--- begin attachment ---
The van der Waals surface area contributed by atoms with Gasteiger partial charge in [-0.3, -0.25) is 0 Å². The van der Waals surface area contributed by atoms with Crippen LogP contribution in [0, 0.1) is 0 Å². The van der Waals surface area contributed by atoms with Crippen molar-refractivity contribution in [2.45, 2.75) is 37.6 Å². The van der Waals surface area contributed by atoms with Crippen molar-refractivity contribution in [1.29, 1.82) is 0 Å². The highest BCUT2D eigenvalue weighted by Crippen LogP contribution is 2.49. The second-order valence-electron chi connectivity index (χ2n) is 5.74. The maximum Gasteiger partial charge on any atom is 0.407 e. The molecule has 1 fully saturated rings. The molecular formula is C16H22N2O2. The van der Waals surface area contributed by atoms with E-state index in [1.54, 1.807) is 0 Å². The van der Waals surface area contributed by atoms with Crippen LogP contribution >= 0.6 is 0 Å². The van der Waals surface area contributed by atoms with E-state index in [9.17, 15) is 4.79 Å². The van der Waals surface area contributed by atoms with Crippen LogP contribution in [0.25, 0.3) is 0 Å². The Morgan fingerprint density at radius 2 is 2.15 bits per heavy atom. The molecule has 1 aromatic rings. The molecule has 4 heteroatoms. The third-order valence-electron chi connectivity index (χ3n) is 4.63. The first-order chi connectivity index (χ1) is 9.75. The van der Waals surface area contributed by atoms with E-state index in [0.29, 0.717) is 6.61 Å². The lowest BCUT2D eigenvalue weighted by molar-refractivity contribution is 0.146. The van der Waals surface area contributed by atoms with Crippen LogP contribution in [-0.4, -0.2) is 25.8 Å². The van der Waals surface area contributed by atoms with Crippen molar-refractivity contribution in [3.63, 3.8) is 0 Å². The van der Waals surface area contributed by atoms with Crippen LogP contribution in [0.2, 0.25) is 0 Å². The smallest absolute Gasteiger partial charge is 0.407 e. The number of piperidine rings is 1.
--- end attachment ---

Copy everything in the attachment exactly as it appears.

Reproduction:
The van der Waals surface area contributed by atoms with Gasteiger partial charge in [-0.3, -0.25) is 0 Å². The van der Waals surface area contributed by atoms with Crippen LogP contribution in [0, 0.1) is 0 Å². The van der Waals surface area contributed by atoms with Crippen molar-refractivity contribution in [2.45, 2.75) is 37.6 Å². The van der Waals surface area contributed by atoms with Crippen molar-refractivity contribution in [1.29, 1.82) is 0 Å². The highest BCUT2D eigenvalue weighted by Crippen LogP contribution is 2.49. The second-order valence-electron chi connectivity index (χ2n) is 5.74. The maximum Gasteiger partial charge on any atom is 0.407 e. The molecule has 1 fully saturated rings. The molecular formula is C16H22N2O2. The van der Waals surface area contributed by atoms with E-state index in [1.54, 1.807) is 0 Å². The van der Waals surface area contributed by atoms with Crippen LogP contribution >= 0.6 is 0 Å². The van der Waals surface area contributed by atoms with E-state index in [9.17, 15) is 4.79 Å². The van der Waals surface area contributed by atoms with Crippen LogP contribution in [0.25, 0.3) is 0 Å². The Morgan fingerprint density at radius 2 is 2.15 bits per heavy atom. The molecule has 1 aromatic rings. The molecule has 4 heteroatoms. The third-order valence-electron chi connectivity index (χ3n) is 4.63. The first-order chi connectivity index (χ1) is 9.75. The van der Waals surface area contributed by atoms with E-state index in [0.29, 0.717) is 6.61 Å². The lowest BCUT2D eigenvalue weighted by molar-refractivity contribution is 0.146. The van der Waals surface area contributed by atoms with Crippen LogP contribution in [-0.4, -0.2) is 25.8 Å². The van der Waals surface area contributed by atoms with Crippen molar-refractivity contribution in [3.63, 3.8) is 0 Å². The van der Waals surface area contributed by atoms with Crippen LogP contribution in [0.2, 0.25) is 0 Å². The smallest absolute Gasteiger partial charge is 0.407 e. The number of piperidine rings is 1.